It was a short week for the Storm, but the easy standout in the handful of games was catcher/DH Austin Allen. He hit over .300, and every hit was for extra bases, including three dingers. His walk rate (10.9%) and K rate (22.3%) are fairly average for the Padres system, and if he can continue to show his power, even in the Cal League, he could increase his prospect stock significantly.
Logan Allen – SP, Fort Wayne TinCaps (Single-A)
6.0 IP, 2 ER, 5 H, 2 BB, 10 K
I’m running out of things to say about Logan Allen at this point, so here’s the greatest hits:
- He’s consistent and hasn’t allowed more than three runs or three walks in any of his starts this year.
- He should get a call up to Lake Elsinore sooner or later.
- He is racking up strikeouts, currently at 85 in 68.1 innings. In his outing yesterday, he struck out a career high 10.
Brad Zunica – 1B/DH, Fort Wayne TinCaps (Single-A)
6 for 11 (.545), 2 HR, 1 2B, 3 R, 4 RBI, 1 BB, 3 K
I’ve been really high on Zunica’s teammate Fernando Tatis Jr., who is a super promising shortstop with some power in his bat, but it’s Zunica that leads the TinCaps in homers with 11, two ahead of Tatis. Even more impressive is that Zunica has done it in 99 fewer plate appearances than Tatis. Splitting time with GK Young has cut into his playing time, and he’ll need to bring down his 37% K rate if he wants to continue to advance in the organization, but the power is undoubtedly there.
Tre Carter – OF, Tri-City Dust Devils (Low-A)
8 for 26 (.307), 1 3B, 1 2B, 6 R, 4 RBI, 0 BB, 12 K
Ooh, speaking of K rates. Carter didn’t lead the organization in strikeouts this week (that honor would go to his teammate Justin Lopez, who is the youngest player in the league), but his 20 strikeouts in the first ten games of the season lead the team. He’s still got some pop, and does damage on the basepaths when he gets on, which he will need to do a lot if he keeps whiffing at this pace.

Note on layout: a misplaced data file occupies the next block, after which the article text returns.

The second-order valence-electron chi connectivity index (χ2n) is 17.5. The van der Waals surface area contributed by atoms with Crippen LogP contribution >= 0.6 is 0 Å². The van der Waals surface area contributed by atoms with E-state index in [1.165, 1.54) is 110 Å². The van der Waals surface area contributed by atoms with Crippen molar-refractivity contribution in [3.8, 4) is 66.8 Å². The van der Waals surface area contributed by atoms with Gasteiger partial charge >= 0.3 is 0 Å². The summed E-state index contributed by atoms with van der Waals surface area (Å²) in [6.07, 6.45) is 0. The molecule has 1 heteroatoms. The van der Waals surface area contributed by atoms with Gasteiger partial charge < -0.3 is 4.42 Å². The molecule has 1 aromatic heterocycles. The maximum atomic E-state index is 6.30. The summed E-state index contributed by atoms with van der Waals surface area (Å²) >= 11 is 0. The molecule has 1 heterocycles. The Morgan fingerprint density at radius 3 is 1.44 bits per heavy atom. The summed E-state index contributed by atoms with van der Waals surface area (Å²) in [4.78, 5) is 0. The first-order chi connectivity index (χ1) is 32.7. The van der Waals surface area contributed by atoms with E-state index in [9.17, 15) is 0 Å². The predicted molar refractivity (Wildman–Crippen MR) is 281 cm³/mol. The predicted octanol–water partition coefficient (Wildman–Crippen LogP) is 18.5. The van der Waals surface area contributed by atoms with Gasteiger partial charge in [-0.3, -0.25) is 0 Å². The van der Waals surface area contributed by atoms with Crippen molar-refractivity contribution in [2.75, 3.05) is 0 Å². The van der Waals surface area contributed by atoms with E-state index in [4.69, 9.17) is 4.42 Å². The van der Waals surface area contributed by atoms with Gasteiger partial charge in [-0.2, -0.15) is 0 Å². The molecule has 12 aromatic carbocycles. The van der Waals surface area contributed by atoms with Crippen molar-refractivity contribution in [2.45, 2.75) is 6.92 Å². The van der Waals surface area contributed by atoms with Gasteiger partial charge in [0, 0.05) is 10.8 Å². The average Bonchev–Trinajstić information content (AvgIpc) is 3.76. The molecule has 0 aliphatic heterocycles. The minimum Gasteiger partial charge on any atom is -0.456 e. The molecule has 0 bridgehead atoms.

Luis Almanzar – IF, Tri-City Dust Devils (Low-A)
(DH, SS, SS 3B, 3B, 3B)
7 for 21 (.333), 4 2B, 5 R, 3 RBI, 5 BB, 7 K
Almost as interesting as Almanzar’s hitting line (a good chunk of strikeouts, walks, and extra base hits), is where he has played each game this week. One of the Padres top international signees, he played two games at short, one at DH, and three at third. They’re trying to juggle a surplus of shortstops, so between Justin Lopez and Kelvin Melean, it looks like they’re comfortable moving Almanzar around. It will be interesting to see how he does in a full season at Low-A, but unless the aforementioned Tatis Jr. moves to Lake Elsinore (an unlikely scenario, in my opinion), there’s no spot for him in Fort Wayne.
Adrian Morejon – SP, Tri-City Dust Devils (Low-A)
5.0 IP, 3 ER, 8 H, 0 BB, 6 K
While not an altogether impressive performance, it’s worth noting that Morejon is alive and well in the Northwest League. His five inning start shows that they’re okay with giving him a little bit of a leash (most of the other starts have been of the 3-4 inning variety), and he was able to work effectively, throwing 68 pitches, 53 of which were strikes. The velocity is reportedly in the low 90s, and the control is obviously there.